Policy results and recommendations
The results from the optimisation process are summarised in Table 2, which gives an overview of the relative benefit (over the nine case study cities) of each measure with respect to the two objective functions used.
Table 2: Summary of beneficial measures
| ||EEF ||SOF|
|Public transport infrastructure ||- ||**|
|Low cost road capacity improvements ||*** ||**|
|Increase in public transport frequency ||* ||**|
|Reduction in public transport fares ||** ||***|
|Road pricing and/or increased parking charges ||** ||***|
* indicates there is (overall) a small benefit to using the measure
** indicates there is (overall) a medium benefit to using the measure
*** indicates there is (overall) a strong benefit to using the measure
From the results in Table 2 and from other aspects of the research, the following recommendations can be made for policy makers:
- strategies should be based on combinations of measures, and should draw fully on the synergy between success measures;
- economically efficient measures can be expected to include low cost improvements to road capacity, improvements in public transport (increased service levels or reductions in fares), and increases in the cost of car use;
- public transport infrastructure investment is not likely, in the majority of cases, to be a key element in economically efficient strategies; · reductions in capacity to discourage car use are not likely to be economically efficient;
- the scale of changes in service levels and fares will be influenced by the current level of subsidy; in some cases a reduction in service levels or an increase in fares may be justified on economic grounds;
- the scale of increase in costs of car use will depend in part on current levels of congestion; the study suggests that road pricing and parking charge increases are broadly interchangeable, but this needs assessing in more detail;
- in most cases economically efficient strategies can be designed which are financially feasible, provided that revenues can be used to finance other strategy elements;
- the pursuit of sustainability is likely to justify investment in public transport infrastructure, further improvements to public transport services and/or fares, and further increases in the cost of car use;
- availability of finance will be a major barrier to implementation of many sustainability-optimal strategies, and further work is needed to investigate the extent to which financial costs can be reduced by strategies which are slightly sub-optimal;
- legislation will be needed to enable implementation of road pricing and to control parking charges; in the UK and Italy there is also a case for changing legislation to permit economically more efficient public transport strategies;
- public acceptability will be a significant barrier with those measures which reduce service levels or increase costs; this implies the need for effective public relations campaigns, and carefully designed implementation programmes;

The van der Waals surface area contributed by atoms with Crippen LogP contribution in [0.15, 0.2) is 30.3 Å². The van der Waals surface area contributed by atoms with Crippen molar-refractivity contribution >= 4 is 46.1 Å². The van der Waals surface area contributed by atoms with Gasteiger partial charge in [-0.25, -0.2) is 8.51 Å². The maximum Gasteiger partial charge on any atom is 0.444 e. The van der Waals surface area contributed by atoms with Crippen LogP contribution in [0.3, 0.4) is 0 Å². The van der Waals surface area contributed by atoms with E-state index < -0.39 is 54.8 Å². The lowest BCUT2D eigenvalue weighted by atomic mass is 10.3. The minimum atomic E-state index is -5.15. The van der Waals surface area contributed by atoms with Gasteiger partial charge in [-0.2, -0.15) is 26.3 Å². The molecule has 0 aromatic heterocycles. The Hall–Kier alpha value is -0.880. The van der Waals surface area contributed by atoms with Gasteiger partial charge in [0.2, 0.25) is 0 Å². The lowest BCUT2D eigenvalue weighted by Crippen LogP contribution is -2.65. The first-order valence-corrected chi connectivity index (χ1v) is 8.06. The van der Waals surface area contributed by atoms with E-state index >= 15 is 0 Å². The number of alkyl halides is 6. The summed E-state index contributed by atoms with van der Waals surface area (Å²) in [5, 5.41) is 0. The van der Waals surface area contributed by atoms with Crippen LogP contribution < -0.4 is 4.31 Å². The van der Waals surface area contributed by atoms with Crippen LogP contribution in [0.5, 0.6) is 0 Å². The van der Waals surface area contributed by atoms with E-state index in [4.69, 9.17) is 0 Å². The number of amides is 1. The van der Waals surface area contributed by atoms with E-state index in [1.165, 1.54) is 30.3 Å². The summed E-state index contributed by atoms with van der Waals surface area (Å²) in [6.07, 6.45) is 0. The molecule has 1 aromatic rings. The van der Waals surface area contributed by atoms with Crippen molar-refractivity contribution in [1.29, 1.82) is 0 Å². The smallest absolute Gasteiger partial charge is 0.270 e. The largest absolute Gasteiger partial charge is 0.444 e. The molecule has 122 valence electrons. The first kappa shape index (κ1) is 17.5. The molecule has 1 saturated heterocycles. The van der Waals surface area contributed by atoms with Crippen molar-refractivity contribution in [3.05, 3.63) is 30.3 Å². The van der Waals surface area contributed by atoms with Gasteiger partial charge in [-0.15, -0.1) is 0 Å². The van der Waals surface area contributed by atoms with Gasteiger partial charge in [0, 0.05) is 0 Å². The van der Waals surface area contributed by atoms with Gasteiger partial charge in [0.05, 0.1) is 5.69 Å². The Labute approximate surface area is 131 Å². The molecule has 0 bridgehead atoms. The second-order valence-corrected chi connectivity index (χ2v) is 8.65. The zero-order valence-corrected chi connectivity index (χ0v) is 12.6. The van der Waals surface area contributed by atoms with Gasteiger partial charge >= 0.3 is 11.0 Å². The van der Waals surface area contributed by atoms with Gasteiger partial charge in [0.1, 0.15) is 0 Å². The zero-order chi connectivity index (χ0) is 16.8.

- detailed measures to improve the environment and provide better facilities for cyclists, pedestrians and disabled people should be designed within the context of a preferred strategy.
Methodological conclusions and recommendations
- the optimisation procedure has been shown to be successful, and has attracted widespread interest; however, it is important that careful thought is given to the policy implications of each stage of the process;
- the frequent use of upper and lower bound values in the optima is a cause of some concern;
- strategic models are in many ways more appropriate than tactical models in the development of optimal strategies;
- such models should include walking and cycling, both peak and off peak conditions, and the effects of public transport loadings on user costs;
Collaboration sought for Exploitation (Academic exploitation)
A search will be made for suitable collaborators as follows:
- Research organisations overseas (i.e. outside EU) who have an interest in strategic modelling and optimisation. In particular, research organisations in Asia and Latin America would be particularly appropriate.
- Research organisations involved in combining land use modelling with strategic transport modelling, who have an interest in optimisation.
- Research organisations involved with developing national/international models, who have an interest in optimisation.
Effort will be put into finding suitable partnerships with:
- Cities who already have existing strategic transport models, and would like to make extra use of these models by using the OPTIMA optimisation method.
- Cities/consultancies who are already building strategic transport models.
- Cities/consultancies who are planning to build strategic transport models in the future.